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Wednesday, 17 April 1985
Page: 1335

(Question No. 241)


Mr Ruddock asked the Minister for Immigration and Ethnic Affairs, upon notice, on 21 March 1985:

(1) Did the Auditor-General in his efficiency audit on the control of prohibited immigration advocate the use of a less costly reporting system for prohibited immigrants.

(2) Was his Department unable to provide statistics on the use of the reporting system, outlined in his Department's residential control manual, or its failure rate.

(3) Does his Department now collect such statistics on the use of the reporting system and its success or otherwise.

(4) What has resulted from this information being collected.


Mr Hurford —The answer to the honourable member's question is as follows:

(1) The Auditor-General's report states, inter alia, at page 49 that ''Audit explored the potential for greater use of the much less costly 'reporting' system''.

(2) Yes. While information on persons put on reporting arrangements is held in regional offices of my Department, it was not in a form conducive to the ready extraction of the statistics sought by the audit team.

(3) Statistics about people in custody and those not placed in custody and some form of ''Reporting Register'' have been maintained in each region for many years.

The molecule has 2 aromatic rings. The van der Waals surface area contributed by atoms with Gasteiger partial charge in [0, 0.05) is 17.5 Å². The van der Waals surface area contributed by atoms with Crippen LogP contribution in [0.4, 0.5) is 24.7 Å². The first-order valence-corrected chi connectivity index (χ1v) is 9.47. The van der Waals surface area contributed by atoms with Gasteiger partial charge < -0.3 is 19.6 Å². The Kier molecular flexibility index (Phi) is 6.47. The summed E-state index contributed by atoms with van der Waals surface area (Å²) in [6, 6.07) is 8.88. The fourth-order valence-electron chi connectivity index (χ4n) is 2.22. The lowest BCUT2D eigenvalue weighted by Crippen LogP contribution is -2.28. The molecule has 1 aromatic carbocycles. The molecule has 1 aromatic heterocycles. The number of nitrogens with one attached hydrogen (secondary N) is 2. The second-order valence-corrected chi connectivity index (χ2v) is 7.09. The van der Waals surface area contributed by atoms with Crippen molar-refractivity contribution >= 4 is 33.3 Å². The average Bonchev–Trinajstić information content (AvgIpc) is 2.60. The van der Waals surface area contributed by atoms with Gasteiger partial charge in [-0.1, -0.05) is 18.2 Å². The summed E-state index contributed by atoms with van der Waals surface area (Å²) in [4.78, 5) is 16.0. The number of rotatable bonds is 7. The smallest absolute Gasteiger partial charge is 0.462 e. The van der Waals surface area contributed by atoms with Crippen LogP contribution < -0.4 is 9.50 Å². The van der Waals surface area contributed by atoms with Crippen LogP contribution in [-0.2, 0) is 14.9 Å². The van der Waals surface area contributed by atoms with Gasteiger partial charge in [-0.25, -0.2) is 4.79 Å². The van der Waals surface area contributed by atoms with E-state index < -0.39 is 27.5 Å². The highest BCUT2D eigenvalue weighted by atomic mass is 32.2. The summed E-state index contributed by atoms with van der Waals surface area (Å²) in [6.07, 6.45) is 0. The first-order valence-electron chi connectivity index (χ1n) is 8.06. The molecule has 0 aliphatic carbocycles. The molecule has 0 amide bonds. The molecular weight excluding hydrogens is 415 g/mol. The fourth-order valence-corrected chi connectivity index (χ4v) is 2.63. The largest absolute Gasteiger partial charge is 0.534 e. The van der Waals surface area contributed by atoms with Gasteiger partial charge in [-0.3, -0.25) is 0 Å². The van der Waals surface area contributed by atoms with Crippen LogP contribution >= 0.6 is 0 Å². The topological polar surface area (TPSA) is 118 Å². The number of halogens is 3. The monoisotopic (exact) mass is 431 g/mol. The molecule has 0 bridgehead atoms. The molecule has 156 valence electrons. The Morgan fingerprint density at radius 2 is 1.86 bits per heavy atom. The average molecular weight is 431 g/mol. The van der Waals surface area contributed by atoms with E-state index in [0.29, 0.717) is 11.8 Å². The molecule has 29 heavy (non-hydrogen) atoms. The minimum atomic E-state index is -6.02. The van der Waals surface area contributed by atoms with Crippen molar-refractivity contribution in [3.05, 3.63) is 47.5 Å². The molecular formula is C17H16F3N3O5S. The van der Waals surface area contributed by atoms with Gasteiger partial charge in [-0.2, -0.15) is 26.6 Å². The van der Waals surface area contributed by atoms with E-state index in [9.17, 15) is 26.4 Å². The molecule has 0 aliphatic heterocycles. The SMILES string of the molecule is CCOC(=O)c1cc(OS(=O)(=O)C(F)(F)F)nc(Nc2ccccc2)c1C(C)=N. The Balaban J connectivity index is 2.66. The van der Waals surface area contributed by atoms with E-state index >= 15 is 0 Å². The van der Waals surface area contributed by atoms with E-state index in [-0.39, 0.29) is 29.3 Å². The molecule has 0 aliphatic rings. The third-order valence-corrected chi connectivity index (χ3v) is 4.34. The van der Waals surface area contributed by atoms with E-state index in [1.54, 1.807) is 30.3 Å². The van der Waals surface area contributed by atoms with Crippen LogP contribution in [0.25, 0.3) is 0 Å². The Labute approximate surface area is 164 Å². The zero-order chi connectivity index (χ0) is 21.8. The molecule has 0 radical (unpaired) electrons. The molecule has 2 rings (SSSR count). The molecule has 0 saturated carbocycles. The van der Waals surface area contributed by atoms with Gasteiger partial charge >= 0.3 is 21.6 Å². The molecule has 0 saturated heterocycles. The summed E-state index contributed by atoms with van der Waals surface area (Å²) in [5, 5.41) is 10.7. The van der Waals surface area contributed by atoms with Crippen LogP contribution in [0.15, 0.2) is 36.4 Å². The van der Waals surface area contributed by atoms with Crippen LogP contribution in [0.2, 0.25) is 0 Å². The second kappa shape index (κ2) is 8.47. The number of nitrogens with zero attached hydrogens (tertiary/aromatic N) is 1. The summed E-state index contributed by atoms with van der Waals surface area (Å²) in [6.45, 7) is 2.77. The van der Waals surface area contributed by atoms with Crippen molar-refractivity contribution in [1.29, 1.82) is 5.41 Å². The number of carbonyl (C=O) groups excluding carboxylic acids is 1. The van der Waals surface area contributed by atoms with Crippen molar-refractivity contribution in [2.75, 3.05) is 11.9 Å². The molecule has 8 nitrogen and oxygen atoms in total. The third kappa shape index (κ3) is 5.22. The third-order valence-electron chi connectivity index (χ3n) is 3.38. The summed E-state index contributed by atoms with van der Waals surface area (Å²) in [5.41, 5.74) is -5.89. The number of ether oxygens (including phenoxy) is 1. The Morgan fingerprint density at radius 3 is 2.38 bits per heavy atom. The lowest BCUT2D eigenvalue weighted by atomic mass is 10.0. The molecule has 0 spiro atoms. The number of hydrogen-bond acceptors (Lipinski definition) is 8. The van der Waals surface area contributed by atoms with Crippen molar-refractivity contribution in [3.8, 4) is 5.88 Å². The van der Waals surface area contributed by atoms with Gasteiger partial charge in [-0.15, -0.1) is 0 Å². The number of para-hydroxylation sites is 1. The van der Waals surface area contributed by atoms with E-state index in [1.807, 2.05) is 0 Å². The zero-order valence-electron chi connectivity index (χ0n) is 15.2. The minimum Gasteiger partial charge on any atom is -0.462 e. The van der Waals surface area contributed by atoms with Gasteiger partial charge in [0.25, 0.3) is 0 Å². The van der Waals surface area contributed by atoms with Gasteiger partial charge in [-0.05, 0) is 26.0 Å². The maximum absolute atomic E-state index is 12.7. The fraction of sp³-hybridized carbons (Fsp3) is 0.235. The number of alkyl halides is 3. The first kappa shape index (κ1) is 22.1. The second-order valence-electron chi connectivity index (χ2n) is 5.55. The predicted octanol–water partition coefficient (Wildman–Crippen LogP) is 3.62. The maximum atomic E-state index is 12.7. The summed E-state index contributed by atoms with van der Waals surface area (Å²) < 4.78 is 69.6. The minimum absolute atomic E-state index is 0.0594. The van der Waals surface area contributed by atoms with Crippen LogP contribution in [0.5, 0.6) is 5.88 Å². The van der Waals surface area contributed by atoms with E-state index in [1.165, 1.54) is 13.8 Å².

These provide the basis for surveys from time to time. My Department considers this adequate rather than an elaborate on-going system of daily statistical reporting.

(4) In mid 1984, following the Auditor-General's views, more extensive use was made of the reporting system as an alternative to custody in a detention centre. This experiment and survey of results revealed that more than half of the illegal immigrants put on report absconded. As a result of the analysis of the information obtained at the time instructions were issued to guide officers in deciding whether a person should be detained. Further surveys will be conducted from time to time on the information subsequently being recorded.